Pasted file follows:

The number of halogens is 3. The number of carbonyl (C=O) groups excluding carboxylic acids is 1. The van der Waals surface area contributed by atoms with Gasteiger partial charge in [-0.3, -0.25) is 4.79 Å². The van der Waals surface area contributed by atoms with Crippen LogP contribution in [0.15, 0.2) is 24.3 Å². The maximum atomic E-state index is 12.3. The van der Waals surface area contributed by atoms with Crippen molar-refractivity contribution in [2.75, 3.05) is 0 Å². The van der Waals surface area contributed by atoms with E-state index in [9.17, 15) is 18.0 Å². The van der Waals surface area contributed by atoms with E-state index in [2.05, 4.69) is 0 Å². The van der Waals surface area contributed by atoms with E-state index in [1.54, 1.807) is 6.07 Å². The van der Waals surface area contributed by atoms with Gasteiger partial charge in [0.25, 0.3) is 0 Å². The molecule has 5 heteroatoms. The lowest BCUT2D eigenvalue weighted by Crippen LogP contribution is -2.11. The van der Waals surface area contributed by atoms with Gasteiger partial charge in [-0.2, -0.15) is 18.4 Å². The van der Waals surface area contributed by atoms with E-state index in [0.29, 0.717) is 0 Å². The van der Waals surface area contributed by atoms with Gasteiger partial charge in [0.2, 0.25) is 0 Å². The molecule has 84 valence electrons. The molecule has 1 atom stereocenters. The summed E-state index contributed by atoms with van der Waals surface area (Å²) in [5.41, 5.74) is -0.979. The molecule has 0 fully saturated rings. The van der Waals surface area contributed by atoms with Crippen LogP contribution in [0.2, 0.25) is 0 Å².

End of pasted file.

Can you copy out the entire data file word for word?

The number of halogens is 3. The number of carbonyl (C=O) groups excluding carboxylic acids is 1. The van der Waals surface area contributed by atoms with Gasteiger partial charge in [-0.3, -0.25) is 4.79 Å². The van der Waals surface area contributed by atoms with Crippen LogP contribution in [0.15, 0.2) is 24.3 Å². The maximum atomic E-state index is 12.3. The van der Waals surface area contributed by atoms with Crippen molar-refractivity contribution in [2.75, 3.05) is 0 Å². The van der Waals surface area contributed by atoms with E-state index in [9.17, 15) is 18.0 Å². The van der Waals surface area contributed by atoms with E-state index in [2.05, 4.69) is 0 Å². The van der Waals surface area contributed by atoms with E-state index in [1.54, 1.807) is 6.07 Å². The van der Waals surface area contributed by atoms with Gasteiger partial charge in [0.25, 0.3) is 0 Å². The molecule has 5 heteroatoms. The lowest BCUT2D eigenvalue weighted by Crippen LogP contribution is -2.11. The van der Waals surface area contributed by atoms with Gasteiger partial charge in [-0.2, -0.15) is 18.4 Å². The van der Waals surface area contributed by atoms with E-state index in [0.29, 0.717) is 0 Å². The van der Waals surface area contributed by atoms with Gasteiger partial charge in [0.2, 0.25) is 0 Å². The molecule has 84 valence electrons. The molecule has 1 atom stereocenters. The summed E-state index contributed by atoms with van der Waals surface area (Å²) in [5.41, 5.74) is -0.979. The molecule has 0 fully saturated rings. The van der Waals surface area contributed by atoms with Crippen LogP contribution in [0.2, 0.25) is 0 Å².